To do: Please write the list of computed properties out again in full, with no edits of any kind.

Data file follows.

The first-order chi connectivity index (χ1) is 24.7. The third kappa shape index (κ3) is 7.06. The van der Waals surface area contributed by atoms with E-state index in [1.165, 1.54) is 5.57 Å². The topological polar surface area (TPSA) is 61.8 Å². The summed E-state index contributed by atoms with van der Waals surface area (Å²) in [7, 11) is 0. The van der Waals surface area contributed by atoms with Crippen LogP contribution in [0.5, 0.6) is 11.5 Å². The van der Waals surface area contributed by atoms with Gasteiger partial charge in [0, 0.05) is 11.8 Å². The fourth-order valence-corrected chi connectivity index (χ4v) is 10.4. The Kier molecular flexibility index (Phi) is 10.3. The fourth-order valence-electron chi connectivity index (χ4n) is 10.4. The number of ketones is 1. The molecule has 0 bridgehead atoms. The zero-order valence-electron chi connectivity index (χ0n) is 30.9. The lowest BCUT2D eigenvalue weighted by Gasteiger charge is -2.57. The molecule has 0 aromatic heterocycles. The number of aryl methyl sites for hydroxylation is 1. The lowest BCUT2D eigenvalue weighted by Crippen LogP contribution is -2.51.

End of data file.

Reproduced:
The first-order chi connectivity index (χ1) is 24.7. The third kappa shape index (κ3) is 7.06. The van der Waals surface area contributed by atoms with E-state index in [1.165, 1.54) is 5.57 Å². The topological polar surface area (TPSA) is 61.8 Å². The summed E-state index contributed by atoms with van der Waals surface area (Å²) in [7, 11) is 0. The van der Waals surface area contributed by atoms with Crippen LogP contribution in [0.5, 0.6) is 11.5 Å². The van der Waals surface area contributed by atoms with Gasteiger partial charge in [0, 0.05) is 11.8 Å². The fourth-order valence-corrected chi connectivity index (χ4v) is 10.4. The Kier molecular flexibility index (Phi) is 10.3. The fourth-order valence-electron chi connectivity index (χ4n) is 10.4. The number of ketones is 1. The molecule has 0 bridgehead atoms. The zero-order valence-electron chi connectivity index (χ0n) is 30.9. The lowest BCUT2D eigenvalue weighted by Gasteiger charge is -2.57. The molecule has 0 aromatic heterocycles. The number of aryl methyl sites for hydroxylation is 1. The lowest BCUT2D eigenvalue weighted by Crippen LogP contribution is -2.51.